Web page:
National Family Stories Month
by Dr. Vivian Blevins And then
(Pass those stories on)
Remember the time Grandpa decided to repair the plumbing and flooded the house? Or that time when Uncle Bill came home on leave and …?
We all have family stories and they serve to bind the family together, to preserve family history, and to open up conversations and connections when we haven’t seen a family member in a few years.
With today’s technology, you can interview family members and opt to post a YouTube video as well as sit down at your computer and get your annual holiday letter ready. And instead of bragging about promotions earned, touchdowns scored, and trips taken, encourage families to share their stories in their letters and include copies of old photos.
November is National Family Stories Month, and to get you started, I’ll share a few of my own. The first comes from my oldest sister Frances who was more like a sister to our mother than a daughter. It was New Year’s Day, and mother and daddy were watching the Polar Bear plunges on television. This was some time after all their children had graduated from college, married, and left the Toledo, Ohio, area. Daddy remarked, “Who in the world would be crazy enough to jump naked in ice cold water?” Mother promptly said, “I would.” She began to disrobe, totally except for her shoes, went out on the front porch, which was covered with ice and snow, and danced in the moonlight. No, she did not get a cold, not even a sniffle.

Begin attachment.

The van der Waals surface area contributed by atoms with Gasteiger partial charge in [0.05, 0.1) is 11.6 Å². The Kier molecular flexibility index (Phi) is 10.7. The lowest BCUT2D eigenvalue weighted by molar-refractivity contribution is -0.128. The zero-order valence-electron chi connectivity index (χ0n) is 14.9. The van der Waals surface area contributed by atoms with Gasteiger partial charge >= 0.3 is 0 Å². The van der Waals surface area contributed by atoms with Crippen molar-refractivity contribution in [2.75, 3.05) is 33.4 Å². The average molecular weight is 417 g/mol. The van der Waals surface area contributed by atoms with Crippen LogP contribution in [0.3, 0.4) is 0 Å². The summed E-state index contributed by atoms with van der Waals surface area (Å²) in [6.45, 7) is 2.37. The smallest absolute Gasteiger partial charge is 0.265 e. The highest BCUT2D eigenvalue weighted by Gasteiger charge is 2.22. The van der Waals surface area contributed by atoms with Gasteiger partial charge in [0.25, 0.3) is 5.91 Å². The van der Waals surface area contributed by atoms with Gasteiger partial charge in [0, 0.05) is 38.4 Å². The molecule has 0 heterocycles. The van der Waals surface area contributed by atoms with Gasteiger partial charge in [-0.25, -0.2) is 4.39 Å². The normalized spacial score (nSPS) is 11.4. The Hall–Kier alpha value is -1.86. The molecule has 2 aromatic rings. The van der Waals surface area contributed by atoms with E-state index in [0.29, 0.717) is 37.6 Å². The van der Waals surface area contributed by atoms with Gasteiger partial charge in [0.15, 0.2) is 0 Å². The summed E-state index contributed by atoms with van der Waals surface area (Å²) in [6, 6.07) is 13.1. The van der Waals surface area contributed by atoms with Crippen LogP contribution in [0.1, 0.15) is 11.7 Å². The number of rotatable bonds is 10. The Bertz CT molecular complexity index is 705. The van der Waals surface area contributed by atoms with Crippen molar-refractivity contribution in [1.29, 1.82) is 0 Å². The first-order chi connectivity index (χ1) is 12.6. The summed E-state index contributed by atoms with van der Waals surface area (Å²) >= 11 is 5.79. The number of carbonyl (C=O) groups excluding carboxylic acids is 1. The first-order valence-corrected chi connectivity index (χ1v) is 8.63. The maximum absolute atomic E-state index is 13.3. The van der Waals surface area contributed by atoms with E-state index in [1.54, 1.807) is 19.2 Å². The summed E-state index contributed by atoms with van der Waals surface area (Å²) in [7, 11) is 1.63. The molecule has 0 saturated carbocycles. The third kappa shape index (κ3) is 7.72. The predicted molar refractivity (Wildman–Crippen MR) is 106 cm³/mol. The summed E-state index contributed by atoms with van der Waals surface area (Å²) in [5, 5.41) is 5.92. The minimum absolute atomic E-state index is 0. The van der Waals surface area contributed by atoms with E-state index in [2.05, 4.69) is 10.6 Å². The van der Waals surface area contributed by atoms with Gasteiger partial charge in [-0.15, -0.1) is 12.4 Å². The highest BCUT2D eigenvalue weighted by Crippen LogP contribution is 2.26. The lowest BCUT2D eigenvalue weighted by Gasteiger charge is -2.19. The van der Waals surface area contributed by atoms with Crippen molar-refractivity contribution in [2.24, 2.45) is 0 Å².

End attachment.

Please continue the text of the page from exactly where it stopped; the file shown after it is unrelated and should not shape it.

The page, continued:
We still laugh about Jack, carrying a chain saw and more- than-slightly drunk, falling out of a 30-foot tree. He proudly reports, “At the hospital, they had to put the paddle to me twice.” He did, however, lose his spleen, not vital for human survival. He’s been sober now for over five and one-half years and knows his days of climbing trees are over.
And I must tell one of my own. I was pregnant with Quentin, teaching at Urbana College, and using a rubber band to expand the waist on my skirt (Try it. It does work). The rubber band broke and my skirt descended to my ankles. That was back in the day when I still wore a slip so no harm, no foul — just my very red face. I still hear someone in the class humming stripper music.
It’s a short column this week, deliberately so, as I want you to write or tell your own stories this month as we move into the Thanksgiving season. Think about recipes that worked, or didn’t; crazy preachers; love relationships; coal mining stories; bootleggers; whatever. And I could, but I won’t, tell you about the teacher who when there was a fire at Cumberland Elementary School, grabbed her coat and pocketbook and screamed, “Run, children, run.”
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